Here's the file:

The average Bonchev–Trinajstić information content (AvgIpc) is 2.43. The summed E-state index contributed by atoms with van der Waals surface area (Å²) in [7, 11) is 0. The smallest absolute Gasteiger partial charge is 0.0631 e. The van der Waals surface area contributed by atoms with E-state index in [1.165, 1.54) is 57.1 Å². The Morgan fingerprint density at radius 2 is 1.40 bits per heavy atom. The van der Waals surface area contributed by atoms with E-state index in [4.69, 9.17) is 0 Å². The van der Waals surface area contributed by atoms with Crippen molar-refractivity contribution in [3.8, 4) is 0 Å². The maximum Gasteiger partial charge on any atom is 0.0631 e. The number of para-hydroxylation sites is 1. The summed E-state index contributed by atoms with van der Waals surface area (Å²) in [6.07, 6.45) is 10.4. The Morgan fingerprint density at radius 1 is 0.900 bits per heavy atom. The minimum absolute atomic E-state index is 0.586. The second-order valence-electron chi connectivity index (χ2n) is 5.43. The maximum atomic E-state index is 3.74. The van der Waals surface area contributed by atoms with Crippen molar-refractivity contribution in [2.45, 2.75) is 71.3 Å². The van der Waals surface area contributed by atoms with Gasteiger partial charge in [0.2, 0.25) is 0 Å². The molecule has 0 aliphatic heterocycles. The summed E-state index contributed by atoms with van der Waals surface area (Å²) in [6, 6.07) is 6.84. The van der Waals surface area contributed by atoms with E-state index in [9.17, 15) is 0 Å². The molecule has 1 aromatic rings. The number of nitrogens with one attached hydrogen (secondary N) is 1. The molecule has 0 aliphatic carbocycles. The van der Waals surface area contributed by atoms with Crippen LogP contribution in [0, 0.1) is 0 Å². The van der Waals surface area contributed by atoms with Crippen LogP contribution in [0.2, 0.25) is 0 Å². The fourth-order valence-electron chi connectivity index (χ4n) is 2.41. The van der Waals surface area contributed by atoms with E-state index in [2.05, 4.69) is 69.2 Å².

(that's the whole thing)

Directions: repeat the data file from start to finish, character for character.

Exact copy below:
The average Bonchev–Trinajstić information content (AvgIpc) is 2.43. The summed E-state index contributed by atoms with van der Waals surface area (Å²) in [7, 11) is 0. The smallest absolute Gasteiger partial charge is 0.0631 e. The van der Waals surface area contributed by atoms with E-state index in [1.165, 1.54) is 57.1 Å². The Morgan fingerprint density at radius 2 is 1.40 bits per heavy atom. The van der Waals surface area contributed by atoms with E-state index in [4.69, 9.17) is 0 Å². The van der Waals surface area contributed by atoms with Crippen molar-refractivity contribution in [3.8, 4) is 0 Å². The maximum Gasteiger partial charge on any atom is 0.0631 e. The number of para-hydroxylation sites is 1. The summed E-state index contributed by atoms with van der Waals surface area (Å²) in [6.07, 6.45) is 10.4. The Morgan fingerprint density at radius 1 is 0.900 bits per heavy atom. The minimum absolute atomic E-state index is 0.586. The second-order valence-electron chi connectivity index (χ2n) is 5.43. The maximum atomic E-state index is 3.74. The van der Waals surface area contributed by atoms with Crippen molar-refractivity contribution in [2.45, 2.75) is 71.3 Å². The van der Waals surface area contributed by atoms with Gasteiger partial charge in [0.2, 0.25) is 0 Å². The molecule has 0 aliphatic heterocycles. The summed E-state index contributed by atoms with van der Waals surface area (Å²) in [6, 6.07) is 6.84. The van der Waals surface area contributed by atoms with E-state index in [9.17, 15) is 0 Å². The molecule has 1 aromatic rings. The number of nitrogens with one attached hydrogen (secondary N) is 1. The molecule has 0 aliphatic carbocycles. The van der Waals surface area contributed by atoms with Crippen LogP contribution in [0, 0.1) is 0 Å². The van der Waals surface area contributed by atoms with Crippen LogP contribution in [0.2, 0.25) is 0 Å². The fourth-order valence-electron chi connectivity index (χ4n) is 2.41. The van der Waals surface area contributed by atoms with E-state index in [2.05, 4.69) is 69.2 Å².